About Bill Oakes
Bill Oakes was a loved and celebrated artist, illustrator, art educator, inventor, children’s book author, publisher, and community activist. He held a Master’s Degree in Critical and Creative Thinking from the University of Massachusetts in Boston where he taught several creativity courses. Earlier in his career, he was an art instructor at the New England School of Art & Design and at the Art Institute in Boston. He has been listed in Who’s Who in Art in America, since 1980.
Bill did numerous illustrations for The Franklin Library, "Time Magazine," "National Geographic," "Reader’s Digest," "American Magazine," "Yankee Magazine," The Washington Post, The Christian Science Monitor ABC News and CBS News. He was a courtroom artist for the historic Watergate hearings. He illustrated numerous books, magazines, and a record album as well as his own art instruction manuals and children's books. The Ford Foundation and the Franklin Mint in New York City include Bill’s art in their collections. He has one of the largest portfolios of documentary art housed in The Navy Art Collection in Washington, D.C.
During a painting excursion to Mexico in 1990 Bill planned on doing more documentary style depictions of the people and landscapes, but he got so excited by the light, textures, colors, peeling posters, rusting cars, etc. that he found himself doing non-objective paintings. He felt these came from what he called "the intuitive side of thought." His abstract paintings reverberate with the message to see beauty in the unexpected and often overlooked -- to see in new ways (see “Abstract Art” gallery)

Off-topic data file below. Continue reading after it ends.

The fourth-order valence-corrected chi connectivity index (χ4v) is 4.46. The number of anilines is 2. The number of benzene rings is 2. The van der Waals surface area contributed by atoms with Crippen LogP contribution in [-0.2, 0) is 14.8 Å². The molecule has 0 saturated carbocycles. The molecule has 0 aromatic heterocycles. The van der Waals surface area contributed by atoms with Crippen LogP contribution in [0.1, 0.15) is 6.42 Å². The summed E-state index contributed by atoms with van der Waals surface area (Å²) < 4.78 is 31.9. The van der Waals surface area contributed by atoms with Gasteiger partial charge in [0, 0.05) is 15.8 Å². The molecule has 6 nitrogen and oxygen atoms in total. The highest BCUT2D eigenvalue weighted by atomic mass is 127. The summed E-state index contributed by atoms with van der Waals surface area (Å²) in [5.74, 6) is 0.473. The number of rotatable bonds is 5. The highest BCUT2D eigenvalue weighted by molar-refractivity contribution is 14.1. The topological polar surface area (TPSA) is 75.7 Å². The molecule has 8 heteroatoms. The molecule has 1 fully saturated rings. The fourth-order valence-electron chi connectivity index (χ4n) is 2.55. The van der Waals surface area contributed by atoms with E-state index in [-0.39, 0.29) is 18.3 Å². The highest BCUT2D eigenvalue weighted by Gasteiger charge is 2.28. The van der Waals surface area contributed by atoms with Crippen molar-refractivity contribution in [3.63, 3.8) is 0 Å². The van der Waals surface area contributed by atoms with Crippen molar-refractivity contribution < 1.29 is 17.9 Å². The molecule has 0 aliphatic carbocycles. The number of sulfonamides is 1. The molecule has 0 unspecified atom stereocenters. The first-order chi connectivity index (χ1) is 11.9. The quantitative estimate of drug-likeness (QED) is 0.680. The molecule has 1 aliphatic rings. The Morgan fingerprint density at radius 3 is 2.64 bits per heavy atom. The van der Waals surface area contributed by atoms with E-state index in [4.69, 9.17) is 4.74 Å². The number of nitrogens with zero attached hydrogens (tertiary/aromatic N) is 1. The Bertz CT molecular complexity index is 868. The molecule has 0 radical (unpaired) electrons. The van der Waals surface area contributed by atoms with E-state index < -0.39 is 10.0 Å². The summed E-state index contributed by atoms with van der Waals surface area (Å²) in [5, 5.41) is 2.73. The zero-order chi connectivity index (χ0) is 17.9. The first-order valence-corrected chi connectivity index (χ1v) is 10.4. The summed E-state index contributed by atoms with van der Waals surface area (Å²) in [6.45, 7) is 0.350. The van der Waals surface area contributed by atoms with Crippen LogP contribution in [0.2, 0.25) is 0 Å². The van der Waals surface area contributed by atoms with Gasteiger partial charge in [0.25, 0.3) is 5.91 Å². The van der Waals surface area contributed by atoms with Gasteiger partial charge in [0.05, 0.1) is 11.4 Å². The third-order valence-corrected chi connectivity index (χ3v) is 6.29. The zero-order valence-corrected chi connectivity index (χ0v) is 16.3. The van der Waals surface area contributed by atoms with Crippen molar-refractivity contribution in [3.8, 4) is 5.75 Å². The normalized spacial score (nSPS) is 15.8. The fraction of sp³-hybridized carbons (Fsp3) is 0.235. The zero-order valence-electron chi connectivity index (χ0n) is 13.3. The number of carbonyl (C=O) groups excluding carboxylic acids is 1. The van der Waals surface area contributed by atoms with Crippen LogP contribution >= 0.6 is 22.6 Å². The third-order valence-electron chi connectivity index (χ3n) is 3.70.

Bill always had a love of adventure both in this world and in thinking about other worlds. One night, with a flashlight in hand, he was out among pieces of steel he was going to use for sculptures. He got excited about one piece in particular; when the flashlight moved across the steel, it looked like a moonscape. He was inspired to began a five year exploration of paintings and constructions depicting imaginary planetary surfaces.
From these paintings Bill put together a multi-media exhibit, “Life Signs: Other Worlds, Other Voices.” Many of the paintings had individualized and correlated sound environments. Using infrared technology and cordless headsets viewers were transported on a trip through the universe. Hovering above fascinating aerial views of imaginary civilizations, they saw and heard hints of life on other planets. This exhibit was on display at the Museum of Science in Boston during a Cyber Arts Festival.
Following this group of paintings, Bill conceived of his “Fauxtography” series – imagining what it would look like if you landed on some of these planets (see “Fauxtography from Space” gallery). Then he got much joy and inspiration experimenting with digital photography (see “Photography” gallery). Bill was prolific. We have hundreds of paintings, sketches and photographs.
Another of Bill’s great passions was nurturing creativity and inquisitiveness in children and adults. He did this through his own great enthusiasm for life, through his art and books, and by conducting numerous workshops and art classes. Bill passed on in October 2005. We trust he’s doing and seeing glorious things elsewhere.
For more information or inquires contact:
c/o Hampton Lease Art
861 Lafayette Rd. Unit 7
Hampton, NH 03842
Or email: email@example.com